The Black Church of Budir is one of those Icealandic photography locations I had seen in various Youtube videos and guidebooks, and the look of this quaint, black, church intrigued me enough to ensure a side trip to visit the location while staying on the Snaefellsness Peninsula.
This was early in our trip to Iceland, and the skies were not promising. As we drove over the mountain pass from Grundarfjordur (the town adjacent to Kirkjufell), the heavy rain and low clouds did not give me great confidence of great images.
We of course persevered, and the cloud did not lift. If anything, it set in even further, with the surrounding mountains shrouded in a heavy cover.
So while not ‘ideal’ the conditions challenged me to look around, and instead of using the mountains as a backdrop, I changed composition to show the sea.
As with many locations in Iceland, the beauty of the scenery is often enhanced by the ever-present cloudy skies, bringing out the saturation in the grasses.
In this case, the black church provided a stunning contrast to the church grounds, and the skies enhanced the mood of darkness that the church naturally evokes.
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- C: Panasonic Lumix DC-G9
- L: Panasonic Leica DG Vario-Elmarit 12-60mm f/2.8-4
- E: Lightroom Classic
After a successful shoot in the blue hour from the eastern overlook of Positano, I decided to go back to the same location for sunrise photos the next morning.
The early backlighting from the sun behind cast a really nice light over the township, lighting the surrounding mountains up with a beautiful golden hue, and bringing out the details in the various pastel coloured buildings built up and down the town’s hills.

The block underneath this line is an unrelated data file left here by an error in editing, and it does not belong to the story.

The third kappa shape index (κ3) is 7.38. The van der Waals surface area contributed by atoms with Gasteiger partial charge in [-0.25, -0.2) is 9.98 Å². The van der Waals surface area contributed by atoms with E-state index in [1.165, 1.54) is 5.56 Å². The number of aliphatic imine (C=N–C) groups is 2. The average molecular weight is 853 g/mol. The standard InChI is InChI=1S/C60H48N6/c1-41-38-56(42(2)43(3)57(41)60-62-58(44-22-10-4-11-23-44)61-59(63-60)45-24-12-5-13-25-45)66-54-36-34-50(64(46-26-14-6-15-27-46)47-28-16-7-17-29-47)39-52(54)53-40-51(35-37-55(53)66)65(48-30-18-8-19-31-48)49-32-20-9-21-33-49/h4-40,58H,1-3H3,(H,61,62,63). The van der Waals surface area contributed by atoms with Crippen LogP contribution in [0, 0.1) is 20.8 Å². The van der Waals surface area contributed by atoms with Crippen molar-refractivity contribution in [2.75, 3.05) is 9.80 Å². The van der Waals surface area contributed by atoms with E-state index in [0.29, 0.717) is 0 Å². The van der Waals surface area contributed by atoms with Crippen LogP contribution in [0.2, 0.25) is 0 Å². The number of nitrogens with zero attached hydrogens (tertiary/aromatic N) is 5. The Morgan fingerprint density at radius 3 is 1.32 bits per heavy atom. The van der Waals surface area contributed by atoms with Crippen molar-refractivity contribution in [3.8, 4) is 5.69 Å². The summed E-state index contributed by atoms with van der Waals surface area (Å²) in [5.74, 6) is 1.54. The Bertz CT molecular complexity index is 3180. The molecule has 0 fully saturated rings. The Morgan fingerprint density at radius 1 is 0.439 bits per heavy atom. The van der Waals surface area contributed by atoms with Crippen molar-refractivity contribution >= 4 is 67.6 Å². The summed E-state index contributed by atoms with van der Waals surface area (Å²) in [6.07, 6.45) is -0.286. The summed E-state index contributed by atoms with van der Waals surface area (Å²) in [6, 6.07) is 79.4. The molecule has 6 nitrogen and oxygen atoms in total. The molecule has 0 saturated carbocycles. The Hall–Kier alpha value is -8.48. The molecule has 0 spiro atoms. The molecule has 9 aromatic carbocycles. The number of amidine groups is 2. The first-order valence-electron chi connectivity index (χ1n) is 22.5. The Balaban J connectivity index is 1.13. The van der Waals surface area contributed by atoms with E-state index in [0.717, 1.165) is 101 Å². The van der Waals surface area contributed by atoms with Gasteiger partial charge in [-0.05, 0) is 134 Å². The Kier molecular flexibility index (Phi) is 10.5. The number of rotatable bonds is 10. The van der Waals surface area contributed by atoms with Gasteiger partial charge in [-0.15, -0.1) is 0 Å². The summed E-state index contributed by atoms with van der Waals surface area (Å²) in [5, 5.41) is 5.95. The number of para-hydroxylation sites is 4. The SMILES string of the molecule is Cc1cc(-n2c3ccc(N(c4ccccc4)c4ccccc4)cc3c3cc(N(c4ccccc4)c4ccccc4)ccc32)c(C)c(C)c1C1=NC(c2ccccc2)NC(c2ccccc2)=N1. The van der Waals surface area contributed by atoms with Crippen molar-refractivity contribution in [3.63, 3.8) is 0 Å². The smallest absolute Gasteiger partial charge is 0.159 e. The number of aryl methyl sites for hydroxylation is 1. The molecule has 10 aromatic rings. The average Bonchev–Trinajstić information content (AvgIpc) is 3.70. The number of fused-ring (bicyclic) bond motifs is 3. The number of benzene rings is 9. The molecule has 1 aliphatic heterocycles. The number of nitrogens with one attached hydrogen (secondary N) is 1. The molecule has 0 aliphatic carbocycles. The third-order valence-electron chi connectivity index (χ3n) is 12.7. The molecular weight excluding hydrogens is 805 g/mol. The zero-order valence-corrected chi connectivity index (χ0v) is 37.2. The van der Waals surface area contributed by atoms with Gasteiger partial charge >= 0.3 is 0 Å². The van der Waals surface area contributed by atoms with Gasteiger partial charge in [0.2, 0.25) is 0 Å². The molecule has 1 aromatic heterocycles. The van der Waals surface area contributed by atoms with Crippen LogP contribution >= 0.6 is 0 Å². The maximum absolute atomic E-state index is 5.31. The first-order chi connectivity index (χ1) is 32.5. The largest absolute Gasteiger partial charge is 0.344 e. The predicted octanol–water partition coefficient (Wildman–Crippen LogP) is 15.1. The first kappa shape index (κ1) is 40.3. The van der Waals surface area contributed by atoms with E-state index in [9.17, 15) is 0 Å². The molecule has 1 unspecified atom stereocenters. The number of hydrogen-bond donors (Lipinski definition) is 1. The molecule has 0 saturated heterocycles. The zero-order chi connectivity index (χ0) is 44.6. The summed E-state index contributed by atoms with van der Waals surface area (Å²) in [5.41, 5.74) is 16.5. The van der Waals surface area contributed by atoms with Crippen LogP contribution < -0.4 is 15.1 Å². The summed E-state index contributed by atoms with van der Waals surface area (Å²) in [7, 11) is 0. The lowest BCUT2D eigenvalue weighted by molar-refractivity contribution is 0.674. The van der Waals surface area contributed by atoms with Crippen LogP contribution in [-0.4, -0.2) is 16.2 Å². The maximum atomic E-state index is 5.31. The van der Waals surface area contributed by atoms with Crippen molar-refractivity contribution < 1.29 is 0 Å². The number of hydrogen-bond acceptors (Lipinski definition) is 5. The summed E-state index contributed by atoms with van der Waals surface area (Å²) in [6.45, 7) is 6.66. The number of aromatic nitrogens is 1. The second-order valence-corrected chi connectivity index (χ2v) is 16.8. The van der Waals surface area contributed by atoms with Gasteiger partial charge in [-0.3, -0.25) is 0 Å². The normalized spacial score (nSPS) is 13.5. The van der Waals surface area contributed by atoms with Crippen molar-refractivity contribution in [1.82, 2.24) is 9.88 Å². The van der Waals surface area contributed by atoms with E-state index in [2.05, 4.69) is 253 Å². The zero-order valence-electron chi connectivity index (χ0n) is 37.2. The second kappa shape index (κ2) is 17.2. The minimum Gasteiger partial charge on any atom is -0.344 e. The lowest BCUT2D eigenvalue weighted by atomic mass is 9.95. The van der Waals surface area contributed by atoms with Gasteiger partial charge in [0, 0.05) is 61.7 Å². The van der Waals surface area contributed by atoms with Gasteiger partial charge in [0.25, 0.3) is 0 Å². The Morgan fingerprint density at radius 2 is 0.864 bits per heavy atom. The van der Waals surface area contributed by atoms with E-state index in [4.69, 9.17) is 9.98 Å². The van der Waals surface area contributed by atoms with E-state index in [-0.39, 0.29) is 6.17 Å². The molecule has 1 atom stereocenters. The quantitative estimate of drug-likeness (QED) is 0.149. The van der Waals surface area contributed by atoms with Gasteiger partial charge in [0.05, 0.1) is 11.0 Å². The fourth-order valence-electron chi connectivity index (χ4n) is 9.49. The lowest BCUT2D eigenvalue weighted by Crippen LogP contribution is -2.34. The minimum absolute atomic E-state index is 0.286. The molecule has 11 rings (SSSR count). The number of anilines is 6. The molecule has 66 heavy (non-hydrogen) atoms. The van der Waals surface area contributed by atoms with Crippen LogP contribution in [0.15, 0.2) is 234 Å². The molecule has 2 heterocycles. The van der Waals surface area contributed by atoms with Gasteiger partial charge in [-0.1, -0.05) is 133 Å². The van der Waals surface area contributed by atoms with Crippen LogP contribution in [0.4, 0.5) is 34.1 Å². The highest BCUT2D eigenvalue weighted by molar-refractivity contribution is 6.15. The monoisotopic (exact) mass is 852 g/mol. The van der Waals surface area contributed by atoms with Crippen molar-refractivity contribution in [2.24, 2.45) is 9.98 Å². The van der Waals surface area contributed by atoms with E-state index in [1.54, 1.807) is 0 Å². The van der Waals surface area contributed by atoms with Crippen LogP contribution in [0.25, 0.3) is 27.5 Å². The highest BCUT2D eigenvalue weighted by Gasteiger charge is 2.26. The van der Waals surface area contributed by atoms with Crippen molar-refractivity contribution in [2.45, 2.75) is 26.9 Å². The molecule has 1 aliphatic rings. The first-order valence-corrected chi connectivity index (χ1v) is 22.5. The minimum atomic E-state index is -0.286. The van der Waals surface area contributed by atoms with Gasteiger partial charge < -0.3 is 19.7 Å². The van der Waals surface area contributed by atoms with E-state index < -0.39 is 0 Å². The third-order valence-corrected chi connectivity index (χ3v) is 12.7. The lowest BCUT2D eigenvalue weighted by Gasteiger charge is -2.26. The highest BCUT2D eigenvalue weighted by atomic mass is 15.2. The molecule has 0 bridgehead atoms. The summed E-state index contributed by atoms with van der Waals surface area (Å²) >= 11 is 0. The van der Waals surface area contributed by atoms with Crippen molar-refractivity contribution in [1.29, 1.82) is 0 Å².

This differentials of colours were accentuated with the use of a Lee Filters GND filter and polarising filter, with some slight enhancement done in my favourite photo editing software, Luminar.
Lesson here, even when you have a good shot from a location don’t be afraid to go back at different times to really explore the location and the image possibilities.
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The classic view of Positano is from the outlook at the eastern end of the township, near the Sponda bus-stop. This view is very oft the first stop for photographers visiting Positano.
This is exactly why its a good idea to sometimes shoot the opposite view, so after watching Elia Locardi‘s Photographing the World part 3 I decided to set out to find the overlook Elia used for an alternative blue hour location.
This location looks eastward, so I shot it at both sunrise and sunset. Interestingly I really found the location to be better suited to sunset, perhaps a bit surprising, but the blue hour from this location was quite spectacular.
For me, the clear blue sky in this image works beautifully with the lights of the town. Visiting Positano in the low season had many advantages, but there were far fewer lights coming on. Its possible that in high season there might actually be too much ambient light, so it would be interesting to see a comparison.
This location was perfect for framing the dome of the church in such a way that it has clear sea behind.
Tracking this location down was a good opportunity to get an insight into the thinking of a photographer like Elia. It was simultaneously a chance to learn scouting techniques, while exploring and being rewarded with a good photo location.
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